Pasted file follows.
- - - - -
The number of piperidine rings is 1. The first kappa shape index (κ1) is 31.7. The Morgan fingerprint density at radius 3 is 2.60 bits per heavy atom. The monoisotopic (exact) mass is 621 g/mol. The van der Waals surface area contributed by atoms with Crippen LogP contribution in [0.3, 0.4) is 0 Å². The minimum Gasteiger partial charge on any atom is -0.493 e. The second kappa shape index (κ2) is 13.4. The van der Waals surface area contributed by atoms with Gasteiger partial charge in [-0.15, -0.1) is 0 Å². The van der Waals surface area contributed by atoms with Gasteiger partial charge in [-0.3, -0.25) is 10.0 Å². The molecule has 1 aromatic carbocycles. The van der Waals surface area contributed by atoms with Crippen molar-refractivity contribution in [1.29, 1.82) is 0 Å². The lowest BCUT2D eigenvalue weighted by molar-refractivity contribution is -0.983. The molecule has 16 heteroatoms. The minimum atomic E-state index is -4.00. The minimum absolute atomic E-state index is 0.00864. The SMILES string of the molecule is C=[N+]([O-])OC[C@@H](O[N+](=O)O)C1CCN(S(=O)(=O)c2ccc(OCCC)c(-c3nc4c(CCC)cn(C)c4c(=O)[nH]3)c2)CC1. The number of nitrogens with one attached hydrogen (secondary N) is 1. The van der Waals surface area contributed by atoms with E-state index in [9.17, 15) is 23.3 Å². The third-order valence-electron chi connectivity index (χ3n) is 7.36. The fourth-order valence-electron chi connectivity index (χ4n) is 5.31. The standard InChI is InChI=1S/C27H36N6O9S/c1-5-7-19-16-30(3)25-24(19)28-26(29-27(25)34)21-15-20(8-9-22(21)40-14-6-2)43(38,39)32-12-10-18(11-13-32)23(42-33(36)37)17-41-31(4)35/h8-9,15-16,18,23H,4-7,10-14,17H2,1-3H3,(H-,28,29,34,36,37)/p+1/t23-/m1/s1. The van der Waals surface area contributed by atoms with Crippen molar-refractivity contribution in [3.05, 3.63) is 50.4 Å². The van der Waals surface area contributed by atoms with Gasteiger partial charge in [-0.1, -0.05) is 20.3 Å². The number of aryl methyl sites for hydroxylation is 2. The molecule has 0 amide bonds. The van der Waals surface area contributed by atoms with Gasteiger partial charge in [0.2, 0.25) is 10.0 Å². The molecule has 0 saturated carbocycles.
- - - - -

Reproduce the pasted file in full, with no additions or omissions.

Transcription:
The number of piperidine rings is 1. The first kappa shape index (κ1) is 31.7. The Morgan fingerprint density at radius 3 is 2.60 bits per heavy atom. The monoisotopic (exact) mass is 621 g/mol. The van der Waals surface area contributed by atoms with Crippen LogP contribution in [0.3, 0.4) is 0 Å². The minimum Gasteiger partial charge on any atom is -0.493 e. The second kappa shape index (κ2) is 13.4. The van der Waals surface area contributed by atoms with Gasteiger partial charge in [-0.15, -0.1) is 0 Å². The van der Waals surface area contributed by atoms with Gasteiger partial charge in [-0.3, -0.25) is 10.0 Å². The molecule has 1 aromatic carbocycles. The van der Waals surface area contributed by atoms with Crippen molar-refractivity contribution in [1.29, 1.82) is 0 Å². The lowest BCUT2D eigenvalue weighted by molar-refractivity contribution is -0.983. The molecule has 16 heteroatoms. The minimum atomic E-state index is -4.00. The minimum absolute atomic E-state index is 0.00864. The SMILES string of the molecule is C=[N+]([O-])OC[C@@H](O[N+](=O)O)C1CCN(S(=O)(=O)c2ccc(OCCC)c(-c3nc4c(CCC)cn(C)c4c(=O)[nH]3)c2)CC1. The number of nitrogens with one attached hydrogen (secondary N) is 1. The van der Waals surface area contributed by atoms with E-state index in [9.17, 15) is 23.3 Å². The third-order valence-electron chi connectivity index (χ3n) is 7.36. The fourth-order valence-electron chi connectivity index (χ4n) is 5.31. The standard InChI is InChI=1S/C27H36N6O9S/c1-5-7-19-16-30(3)25-24(19)28-26(29-27(25)34)21-15-20(8-9-22(21)40-14-6-2)43(38,39)32-12-10-18(11-13-32)23(42-33(36)37)17-41-31(4)35/h8-9,15-16,18,23H,4-7,10-14,17H2,1-3H3,(H-,28,29,34,36,37)/p+1/t23-/m1/s1. The van der Waals surface area contributed by atoms with Crippen molar-refractivity contribution in [3.05, 3.63) is 50.4 Å². The van der Waals surface area contributed by atoms with Gasteiger partial charge in [-0.1, -0.05) is 20.3 Å². The number of aryl methyl sites for hydroxylation is 2. The molecule has 0 amide bonds. The van der Waals surface area contributed by atoms with Gasteiger partial charge in [0.2, 0.25) is 10.0 Å². The molecule has 0 saturated carbocycles.